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Column: Northwestern Coaches Must Be More Efficient in Use of Quarterbacks

by Kevin Trahan (@k_trahan)

Trevor Siemian passed for 308 yards in Northwestern's 44-29 victory over Indiana. Kain Colter? 2 yards. But that doesn't tell the story of who the best quarterback was on Saturday; it doesn't come close.

Colter did everything for NU on Saturday, rushing for 161 yards, picking up 131 receiving yards and accumulating four passes. As Pat Fitzgerald said in his post-game press conference, there isn't anybody in the conference who can do what Colter does. Heck, there might not be anyone else in the country.

Yet, mind-bogglingly, there are people who don't think Colter should be the No. 1 quarterback. In fact, there are people who don't think Colter should play quarterback at all. Maybe that's true if you still have the conventional view of what a quarterback should be — a passer. However, this isn't a conventional offense, so why force it to be one?

The quarterback has the largest impact on the game, so what better way to take advantage of that than have your best player touching the ball on every play? Colter has the ability to make something out of nothing on every play. He's extremely elusive and gives NU a number of different choices on every play from passing to designed runs to the option to the zone read. Even when protection breaks down, Colter can make something happen. That kind of ability is invaluable to an offense.

Another flawed assumption is that Colter can't make big passes. Of course, he was out-passed by Siemian on Saturday, but considering how well the zone read was working, why should he have even attempted more than the three passes that he did. Trust in Colter's passing abilities wasn't the reason for the low passing totals. Rather, Colter was just exceptionally good as a runner.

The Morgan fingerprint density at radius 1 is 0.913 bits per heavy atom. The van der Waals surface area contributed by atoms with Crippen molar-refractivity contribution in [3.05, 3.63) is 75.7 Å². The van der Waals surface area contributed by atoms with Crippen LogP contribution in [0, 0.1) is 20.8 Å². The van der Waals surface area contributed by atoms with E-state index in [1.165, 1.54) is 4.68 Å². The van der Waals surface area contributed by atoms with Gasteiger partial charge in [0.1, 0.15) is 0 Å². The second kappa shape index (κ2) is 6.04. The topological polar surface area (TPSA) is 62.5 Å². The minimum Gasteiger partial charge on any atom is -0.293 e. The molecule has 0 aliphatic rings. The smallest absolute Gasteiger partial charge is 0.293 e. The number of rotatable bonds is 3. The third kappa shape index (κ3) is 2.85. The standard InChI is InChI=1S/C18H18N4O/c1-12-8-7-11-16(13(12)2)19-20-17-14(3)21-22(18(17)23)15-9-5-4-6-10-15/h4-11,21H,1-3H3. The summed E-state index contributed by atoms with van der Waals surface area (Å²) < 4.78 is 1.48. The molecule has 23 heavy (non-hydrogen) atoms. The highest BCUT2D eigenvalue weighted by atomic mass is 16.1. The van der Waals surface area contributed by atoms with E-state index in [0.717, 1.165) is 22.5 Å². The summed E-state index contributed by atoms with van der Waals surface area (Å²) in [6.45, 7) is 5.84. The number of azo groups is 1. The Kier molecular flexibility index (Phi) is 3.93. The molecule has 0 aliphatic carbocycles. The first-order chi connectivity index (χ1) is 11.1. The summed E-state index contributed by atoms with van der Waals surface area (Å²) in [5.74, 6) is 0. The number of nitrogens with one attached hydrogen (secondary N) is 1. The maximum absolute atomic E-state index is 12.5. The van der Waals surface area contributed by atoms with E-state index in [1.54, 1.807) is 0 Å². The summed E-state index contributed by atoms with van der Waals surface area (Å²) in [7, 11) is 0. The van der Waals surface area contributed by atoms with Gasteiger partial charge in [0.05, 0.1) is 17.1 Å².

"We believe in Kain as a thrower," Fitzgerald said. "Trust me on that."

It's good that the coaches trust Colter — with a 66.2 percent completion percentage and just one interception on the season, who wouldn't — but the way they shuffled their quarterbacks on Saturday was puzzling, at best.

Sometimes it seems like NU's use of Siemian or Colter is completely arbitrary. There are times when NU is in an obvious passing situation and it will go with Siemian — I disagree that Siemian is a superior passer, but that's at least understandable — but there are also times when the coaches swap quarterbacks seemingly at random. On one drive in particular in the first half, the offense was rolling thanks to Colter and running back Venric Mark running the zone read, and NU randomly inserted Siemian for a play that went nowhere. It didn't matter, since Colter took the ball in for a score on the next play, but it was still a puzzling decision. Why mess with the offensive rhythm? Why try to run the zone read with a much less mobile quarterback?

"If it ain't broke, don't fix it." That's what Colter said about the use of the running game last week. However, it seems the NU coaches didn't act on that motto.

Obviously, it is beneficial to have Colter at receiver and Siemian at quarterback at times, but the coaches have to know their personnel. Even if they had a reason to put Siemian in for one play on that drive, why waste that play on something Colter can do better? Mark isn't nearly as effective on the zone read with Siemian since he becomes the only running threat, so why try it?

The Northwestern offense can be incredibly efficient if run the right way. However, the coaches have to do a better job of managing the game and using each quarterback to the best of their ability. Colter is the starting quarterback — unconventional as he is, the coaches know that he's too talented to not touch the ball on nearly every play. Siemian is also the starting quarterback — that "1.B" label is very accurate.

Once NU's coaches can figure out how to use both of their "starters" effectively, the Cats have the potential to be the one of the most efficient offenses in the country. It's a process, just as Fitzgerald likes to say about the development of his team, and just like the team's development, this process still has a long way to go before it reaches its full potential.

But knowing that there is still a long way to go even after putting up a school-record 704 yards of offense has to be a good feeling for the NU coaches.